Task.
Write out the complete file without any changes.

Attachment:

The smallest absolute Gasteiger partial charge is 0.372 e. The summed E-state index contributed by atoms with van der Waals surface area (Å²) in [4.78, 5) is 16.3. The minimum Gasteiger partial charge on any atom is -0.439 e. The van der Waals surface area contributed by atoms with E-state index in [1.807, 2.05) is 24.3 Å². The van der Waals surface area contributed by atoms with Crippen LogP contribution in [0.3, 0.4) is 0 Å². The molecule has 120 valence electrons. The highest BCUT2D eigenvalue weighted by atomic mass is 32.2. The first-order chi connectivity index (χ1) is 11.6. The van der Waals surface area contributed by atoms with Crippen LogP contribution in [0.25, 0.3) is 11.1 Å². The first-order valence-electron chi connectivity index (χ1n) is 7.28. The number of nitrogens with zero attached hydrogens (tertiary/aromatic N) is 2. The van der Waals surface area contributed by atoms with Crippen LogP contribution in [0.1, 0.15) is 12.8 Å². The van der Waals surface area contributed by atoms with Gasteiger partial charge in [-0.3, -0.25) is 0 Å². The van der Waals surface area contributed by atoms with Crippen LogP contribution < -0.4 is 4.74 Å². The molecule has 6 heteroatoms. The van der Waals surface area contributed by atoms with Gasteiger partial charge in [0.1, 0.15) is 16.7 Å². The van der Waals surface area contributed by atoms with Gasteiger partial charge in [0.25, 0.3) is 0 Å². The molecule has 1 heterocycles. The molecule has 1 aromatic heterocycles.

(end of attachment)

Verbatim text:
The smallest absolute Gasteiger partial charge is 0.372 e. The summed E-state index contributed by atoms with van der Waals surface area (Å²) in [4.78, 5) is 16.3. The minimum Gasteiger partial charge on any atom is -0.439 e. The van der Waals surface area contributed by atoms with E-state index in [1.807, 2.05) is 24.3 Å². The van der Waals surface area contributed by atoms with Crippen LogP contribution in [0.3, 0.4) is 0 Å². The molecule has 120 valence electrons. The highest BCUT2D eigenvalue weighted by atomic mass is 32.2. The first-order chi connectivity index (χ1) is 11.6. The van der Waals surface area contributed by atoms with Crippen LogP contribution in [0.25, 0.3) is 11.1 Å². The first-order valence-electron chi connectivity index (χ1n) is 7.28. The number of nitrogens with zero attached hydrogens (tertiary/aromatic N) is 2. The van der Waals surface area contributed by atoms with Crippen LogP contribution in [0.1, 0.15) is 12.8 Å². The van der Waals surface area contributed by atoms with Gasteiger partial charge in [-0.3, -0.25) is 0 Å². The van der Waals surface area contributed by atoms with Crippen LogP contribution < -0.4 is 4.74 Å². The molecule has 6 heteroatoms. The van der Waals surface area contributed by atoms with Gasteiger partial charge in [0.1, 0.15) is 16.7 Å². The van der Waals surface area contributed by atoms with Gasteiger partial charge in [0.25, 0.3) is 0 Å². The molecule has 1 heterocycles. The molecule has 1 aromatic heterocycles.